No abstract provided.


Hierarchy Establishment From Nonlinear Social Interactions And Metabolic Costs: An Application To The Harpegnathos Saltator, Armando Salinas III 2017 Arizona State University at the Tempe Campus

Hierarchy Establishment From Nonlinear Social Interactions And Metabolic Costs: An Application To The Harpegnathos Saltator, Armando Salinas Iii

Annual Symposium on Biomathematics and Ecology: Education and Research

No abstract provided.


Spatio-Temporal Metapopulation Dynamics In A Small Network Of Freshwater Ponds, Christopher J. Holmes 2017 Illinois State University

Spatio-Temporal Metapopulation Dynamics In A Small Network Of Freshwater Ponds, Christopher J. Holmes

Annual Symposium on Biomathematics and Ecology: Education and Research

No abstract provided.


Mosquito Ecology, Arbovirus Dynamics, And Control, Cynthia Lord 2017 Illinois State University

Mosquito Ecology, Arbovirus Dynamics, And Control, Cynthia Lord

Annual Symposium on Biomathematics and Ecology: Education and Research

No abstract provided.


Modeling The Influence Of El Niño On Parasite Transmission In Sand Crab Populations And Seabird Abundance Along The California Coast, James Peirce, Olcay Akman, Abou Seck 2017 University of Wisconsin-La Crosse

Modeling The Influence Of El Niño On Parasite Transmission In Sand Crab Populations And Seabird Abundance Along The California Coast, James Peirce, Olcay Akman, Abou Seck

Annual Symposium on Biomathematics and Ecology: Education and Research

No abstract provided.


Cnemidophorus Sexlineatus And The Impacts The Environment Has On Its Population At The Braidwood Dunes, Jeremiah Soto 2017 Illinois State University

Cnemidophorus Sexlineatus And The Impacts The Environment Has On Its Population At The Braidwood Dunes, Jeremiah Soto

Annual Symposium on Biomathematics and Ecology: Education and Research

No abstract provided.


A Stochastic Epidemiological Model Of The Response Of American Chestnut Populations To Fungal Blight, Kelsey Lieberman, Rebecca Rouleau, Anita Davelos Baines, Martin Allen 2017 Truman State University

A Stochastic Epidemiological Model Of The Response Of American Chestnut Populations To Fungal Blight, Kelsey Lieberman, Rebecca Rouleau, Anita Davelos Baines, Martin Allen

Annual Symposium on Biomathematics and Ecology: Education and Research

No abstract provided.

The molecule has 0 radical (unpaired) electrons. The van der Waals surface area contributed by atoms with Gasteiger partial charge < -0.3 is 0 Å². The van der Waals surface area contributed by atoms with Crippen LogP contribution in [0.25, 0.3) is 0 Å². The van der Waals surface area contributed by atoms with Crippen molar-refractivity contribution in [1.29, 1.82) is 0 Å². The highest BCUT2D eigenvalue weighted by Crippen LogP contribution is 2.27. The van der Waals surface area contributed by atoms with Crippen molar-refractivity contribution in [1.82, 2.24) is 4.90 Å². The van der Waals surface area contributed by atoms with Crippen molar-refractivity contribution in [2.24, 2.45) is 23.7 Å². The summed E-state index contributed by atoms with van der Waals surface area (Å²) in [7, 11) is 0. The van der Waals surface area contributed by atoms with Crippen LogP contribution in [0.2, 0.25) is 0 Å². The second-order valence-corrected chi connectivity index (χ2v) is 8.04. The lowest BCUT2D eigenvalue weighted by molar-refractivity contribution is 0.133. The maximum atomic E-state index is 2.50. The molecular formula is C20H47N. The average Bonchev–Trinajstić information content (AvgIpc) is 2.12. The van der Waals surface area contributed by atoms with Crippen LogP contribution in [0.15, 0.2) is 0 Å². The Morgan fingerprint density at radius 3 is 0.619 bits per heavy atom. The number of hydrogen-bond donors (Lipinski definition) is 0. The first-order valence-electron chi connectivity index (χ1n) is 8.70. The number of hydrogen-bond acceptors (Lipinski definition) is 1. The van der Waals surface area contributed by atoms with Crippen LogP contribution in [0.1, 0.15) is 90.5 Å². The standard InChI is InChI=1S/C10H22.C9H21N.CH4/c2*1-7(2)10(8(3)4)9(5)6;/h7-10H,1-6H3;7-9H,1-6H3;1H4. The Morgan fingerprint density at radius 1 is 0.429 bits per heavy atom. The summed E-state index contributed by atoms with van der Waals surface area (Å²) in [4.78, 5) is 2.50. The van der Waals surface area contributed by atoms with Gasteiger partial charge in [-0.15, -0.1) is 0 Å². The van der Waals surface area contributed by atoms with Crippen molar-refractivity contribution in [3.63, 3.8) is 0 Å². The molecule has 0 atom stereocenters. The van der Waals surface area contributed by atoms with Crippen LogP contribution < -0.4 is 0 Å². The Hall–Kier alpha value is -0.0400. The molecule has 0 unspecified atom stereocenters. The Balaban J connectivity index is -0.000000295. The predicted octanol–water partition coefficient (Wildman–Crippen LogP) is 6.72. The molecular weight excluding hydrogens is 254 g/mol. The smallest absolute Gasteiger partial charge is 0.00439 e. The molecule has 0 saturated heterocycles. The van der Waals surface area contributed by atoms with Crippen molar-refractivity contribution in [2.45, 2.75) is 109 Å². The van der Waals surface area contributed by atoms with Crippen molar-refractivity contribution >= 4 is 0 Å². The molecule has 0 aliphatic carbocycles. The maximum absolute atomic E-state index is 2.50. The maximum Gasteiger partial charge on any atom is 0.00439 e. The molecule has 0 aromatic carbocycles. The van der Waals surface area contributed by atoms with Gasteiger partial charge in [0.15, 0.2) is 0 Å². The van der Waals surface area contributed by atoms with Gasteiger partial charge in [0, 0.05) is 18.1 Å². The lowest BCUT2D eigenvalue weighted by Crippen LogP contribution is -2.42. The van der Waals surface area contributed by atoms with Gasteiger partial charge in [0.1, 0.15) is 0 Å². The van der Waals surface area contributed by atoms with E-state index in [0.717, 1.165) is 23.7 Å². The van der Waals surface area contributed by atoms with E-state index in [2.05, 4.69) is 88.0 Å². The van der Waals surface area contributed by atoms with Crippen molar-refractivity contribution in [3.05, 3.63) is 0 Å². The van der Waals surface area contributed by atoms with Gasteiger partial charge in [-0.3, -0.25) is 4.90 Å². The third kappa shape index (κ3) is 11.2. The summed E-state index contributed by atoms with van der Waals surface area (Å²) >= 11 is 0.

Evaluating Lethal And Nonlethal Management Options For Urban Coyotes, Stewart W. Breck, Sharon A. Poessel, Mary Ann Bonnell 2017 USDA/APHIS/WS National Wildlife Research Center

Evaluating Lethal And Nonlethal Management Options For Urban Coyotes, Stewart W. Breck, Sharon A. Poessel, Mary Ann Bonnell

Human–Wildlife Interactions

Human-coyote conflict in urban environments is a growing issue in cities throughout the United States with the primary problem being the development of problem individuals that are overly bold and aggressive with people and pets. Little research has focused on management options to deal with this conflict. We better define lethal and nonlethal management strategies associated with proactive and reactive management of coyotes with an emphasis on management of problem individuals. We then provide data from research in the Denver Metropolitan Area (DMA) that focused on reactive lethal removal of problem coyotes and reactive nonlethal hazing (i.e., community-level hazing ...


First Report Of A Population Of Western Blacknose Dace (Rhinichthys Obtusus) In The Brushy Creek System Of The Black Warrior River Drainage, Alabama, Eric Bauer, Malorie M. Hayes 2017 Auburn University Main Campus

First Report Of A Population Of Western Blacknose Dace (Rhinichthys Obtusus) In The Brushy Creek System Of The Black Warrior River Drainage, Alabama, Eric Bauer, Malorie M. Hayes

Southeastern Fishes Council Proceedings

Alabama is home to the southernmost populations of Rhinichthys obtusus, the Western Blacknose Dace. Within Alabama, R. obtusus is found in the Tennessee, Coosa, and Black Warrior River basins, but its presence in the Black Warrior River drainage has been limited. Until now, R. obtusus in the Black Warrior drainage has only been reported as collections of 1 to 4 specimens at a time in the Sipsey Fork drainage. Herein, we report two novel occurrences of R. obtusus in the headwaters of the Brushy Creek system in the Black Warrior River drainage including a singleton and a large population. The ...


Effects Of A Prescribed Burn On The Adult Butterfly Assemblage Of A Coastal Grassland, J. Nicole DeSha, Joseph Colbert, Kimberly M. Andrews, Scott Coleman, C. Tate Holbrook 2017 College of Coastal Georgia

Effects Of A Prescribed Burn On The Adult Butterfly Assemblage Of A Coastal Grassland, J. Nicole Desha, Joseph Colbert, Kimberly M. Andrews, Scott Coleman, C. Tate Holbrook